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feminist film history 101: whale rider

In this new series, Lip writers take a look at a wide range of films to determine what it is that makes a great feminist film. From the black-and-white classics right up to the newest of new releases, this retrospective examines just what’s in the feminist film canon — and asks if anything needs to be added to it. To get the ball rolling, Emma Nobel makes the case for New Zealand’s own modern classic, Whale Rider.

Welcome to Feminist Film History 101.

Niki Caro's 2002 Kiwi classic, Whale Rider - a feminist film if ever there was.

Niki Caro’s 2002 Kiwi classic, Whale Rider – a feminist film if ever there was.

Whale Rider is a 2002 film centred around Pai Apriana (Keisha Castle-Hughes), a spirited eleven-year-old born in tragic circumstances on the coastal village of Whangara. Pai’s story is one of strength: a coming-of-age tale about a neglected child who does the best she can to prove her worth, and to unify her desolate community.

Based on the novel by Witi Ihimaera, Whale Rider enjoyed a dream run at the Toronto International Film Festival, taking out the AGF People’s Choice Award and topping Bend It Like Beckham and Bowling for Columbine to become the firm crowd favourite. Its star, fourteen-year-old Keisha Castle-Hughes, is the youngest person ever to be nominated for an Academy Award in the category of Best Actress.

The crux of Whale Rider rests on Whangara’s 1000-year-old creation myth about Paikea, Pai’s ancestor and the founder of her community. Paikea is said to have saved himself from drowning in the sea by riding to shore on top of a whale. Since the days of Paikea, the male heir of the chief has inherited leadership of the tribe – but Pai’s father broke with the tradition by leaving his tight-knit family to follow his dreams, leaving her grandfather Koro and the Whangara community without a future.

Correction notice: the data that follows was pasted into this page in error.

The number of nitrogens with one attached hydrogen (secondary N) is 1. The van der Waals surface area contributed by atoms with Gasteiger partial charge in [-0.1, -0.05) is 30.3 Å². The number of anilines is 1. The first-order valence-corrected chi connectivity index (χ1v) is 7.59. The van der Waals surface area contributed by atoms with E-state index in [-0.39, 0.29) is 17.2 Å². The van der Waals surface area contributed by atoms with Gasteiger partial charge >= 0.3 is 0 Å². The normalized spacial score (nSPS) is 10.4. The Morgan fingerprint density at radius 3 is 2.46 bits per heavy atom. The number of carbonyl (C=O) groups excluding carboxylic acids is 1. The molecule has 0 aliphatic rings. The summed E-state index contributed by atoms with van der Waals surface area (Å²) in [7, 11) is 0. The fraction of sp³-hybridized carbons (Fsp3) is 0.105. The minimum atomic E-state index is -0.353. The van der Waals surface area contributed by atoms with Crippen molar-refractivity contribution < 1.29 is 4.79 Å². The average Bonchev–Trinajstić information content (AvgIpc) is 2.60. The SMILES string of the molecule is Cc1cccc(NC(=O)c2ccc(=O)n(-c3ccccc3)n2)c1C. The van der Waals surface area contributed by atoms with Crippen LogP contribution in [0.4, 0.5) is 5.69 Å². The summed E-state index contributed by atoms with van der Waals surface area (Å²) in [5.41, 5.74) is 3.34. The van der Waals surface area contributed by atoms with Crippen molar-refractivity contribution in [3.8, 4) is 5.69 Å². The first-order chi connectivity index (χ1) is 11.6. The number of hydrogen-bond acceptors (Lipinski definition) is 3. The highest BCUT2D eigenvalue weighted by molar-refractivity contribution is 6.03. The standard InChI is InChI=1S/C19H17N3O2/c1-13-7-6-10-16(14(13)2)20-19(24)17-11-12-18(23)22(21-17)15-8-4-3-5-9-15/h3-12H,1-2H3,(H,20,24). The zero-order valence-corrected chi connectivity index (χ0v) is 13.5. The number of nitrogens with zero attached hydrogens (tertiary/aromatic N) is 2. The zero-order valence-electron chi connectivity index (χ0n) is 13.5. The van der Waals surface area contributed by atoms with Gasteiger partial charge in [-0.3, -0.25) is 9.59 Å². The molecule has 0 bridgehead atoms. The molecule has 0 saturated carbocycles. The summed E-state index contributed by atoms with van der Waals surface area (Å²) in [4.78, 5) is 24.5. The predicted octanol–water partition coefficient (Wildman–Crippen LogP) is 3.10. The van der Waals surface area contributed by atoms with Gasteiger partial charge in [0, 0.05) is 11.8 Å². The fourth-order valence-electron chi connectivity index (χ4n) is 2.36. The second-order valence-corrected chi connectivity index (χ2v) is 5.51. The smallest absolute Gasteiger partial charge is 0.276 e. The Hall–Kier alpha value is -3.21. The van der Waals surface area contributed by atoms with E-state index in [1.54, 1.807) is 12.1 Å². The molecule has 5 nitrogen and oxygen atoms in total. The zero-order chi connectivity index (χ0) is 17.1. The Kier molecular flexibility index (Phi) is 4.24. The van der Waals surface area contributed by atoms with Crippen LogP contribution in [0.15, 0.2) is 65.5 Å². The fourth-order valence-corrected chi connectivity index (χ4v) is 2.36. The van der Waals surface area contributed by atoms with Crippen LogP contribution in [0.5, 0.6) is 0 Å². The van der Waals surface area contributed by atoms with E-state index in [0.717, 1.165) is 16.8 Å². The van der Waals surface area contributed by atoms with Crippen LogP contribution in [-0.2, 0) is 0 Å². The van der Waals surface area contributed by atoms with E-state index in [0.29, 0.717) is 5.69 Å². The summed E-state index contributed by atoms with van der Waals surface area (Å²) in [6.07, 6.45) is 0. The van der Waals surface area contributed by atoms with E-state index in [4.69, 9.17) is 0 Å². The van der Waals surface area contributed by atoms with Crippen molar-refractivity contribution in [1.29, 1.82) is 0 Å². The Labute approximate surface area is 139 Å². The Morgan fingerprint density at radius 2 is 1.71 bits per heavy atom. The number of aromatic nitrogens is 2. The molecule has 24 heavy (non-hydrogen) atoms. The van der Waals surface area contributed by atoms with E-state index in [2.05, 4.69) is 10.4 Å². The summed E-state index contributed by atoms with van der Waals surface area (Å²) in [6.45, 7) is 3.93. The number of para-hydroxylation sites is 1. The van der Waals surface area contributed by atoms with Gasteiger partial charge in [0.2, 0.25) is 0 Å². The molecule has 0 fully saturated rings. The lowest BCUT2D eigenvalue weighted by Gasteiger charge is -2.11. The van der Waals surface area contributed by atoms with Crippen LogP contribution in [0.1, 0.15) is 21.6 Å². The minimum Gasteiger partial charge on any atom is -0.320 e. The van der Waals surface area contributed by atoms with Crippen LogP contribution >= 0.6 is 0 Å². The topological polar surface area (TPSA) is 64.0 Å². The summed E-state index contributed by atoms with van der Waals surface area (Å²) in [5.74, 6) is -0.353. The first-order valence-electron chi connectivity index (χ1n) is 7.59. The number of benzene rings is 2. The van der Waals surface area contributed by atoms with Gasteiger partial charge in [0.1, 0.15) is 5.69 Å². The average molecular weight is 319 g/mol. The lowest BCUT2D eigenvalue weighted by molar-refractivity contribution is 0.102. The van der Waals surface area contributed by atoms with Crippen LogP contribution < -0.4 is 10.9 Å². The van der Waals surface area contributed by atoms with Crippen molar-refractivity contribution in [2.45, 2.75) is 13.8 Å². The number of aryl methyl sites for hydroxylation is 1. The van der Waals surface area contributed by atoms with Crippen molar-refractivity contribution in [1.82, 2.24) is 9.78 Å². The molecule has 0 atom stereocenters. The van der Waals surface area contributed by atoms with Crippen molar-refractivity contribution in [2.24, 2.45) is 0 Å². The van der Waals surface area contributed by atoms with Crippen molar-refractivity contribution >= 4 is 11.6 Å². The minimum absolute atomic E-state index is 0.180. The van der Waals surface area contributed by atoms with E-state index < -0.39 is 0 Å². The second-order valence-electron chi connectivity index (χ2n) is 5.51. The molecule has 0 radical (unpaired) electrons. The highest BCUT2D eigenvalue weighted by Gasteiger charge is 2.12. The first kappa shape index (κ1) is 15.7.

It’s this hopelessness that Pai is born into, exacerbated when her mother dies in labour and her twin brother is stillborn. In a scene that shapes the rest of the film, casting a dark shadow over the tender moments later shared between Pai and her grandfather, Koro walks into the room where his deceased grandson and daughter-in-law lie alongside baby Pai and asks where his heir is. He doesn’t acknowledge the dead woman lying on the bed, or the quietly cooing baby.

‘There was no gladness when I was born. My twin brother died and took my mother with him. Everyone was waiting for the first born boy to lead us, but he died and I didn’t,’ Pai narrates. Her relationship with Koro is increasingly strained by her grandfather’s reluctance to set aside antiquated tribal traditions and recognise the potential that grows before him.

This is a man who can’t shake his reverence for the status quo; he loves Pai, but because of her gender she can never be his heir. Koro ignores signs of his granddaughter’s promise and devotion to him in favour of setting up a school for the local boys to find and train someone to succeed him.

Whale Rider is a quiet, considered critique of the patriarchal nature of families and societies. Pai’s story is a struggle for equality and identity as much as it is a story of empowerment, and Pai isn’t the only one who is challenging what’s expected of her. Koro’s first son, Pai’s father Porourangi, rejects the community’s expectation of him to become their leader, instead leaving the town to pursue a career as an artist. Whale Rider breaks the mould in more ways than one; in one poignant scene Porourangi tears up and is comforted by his daughter. It might not sound particularly novel – but try coming up with a handful of films where the lead actor is permitted to cry and not admonished for doing so, and you’re bound to come up short. I did.

Despite concerns with traditional tribal structures, Whale Rider is a universal coming-of-age story with the themes of identity, equality and belonging at its core. By itself the plot is fairly predictable, but stunning visuals and utterly incredible performances by the central Maori cast save the film’s heart. Director Niki Caro’s humble New Zealand offering delivers an honest, authentic account of a community where spirituality and tradition is at war with modernity and the decline of a generation – a confrontation that comes to a head through the eyes of Pai and her grandfather.

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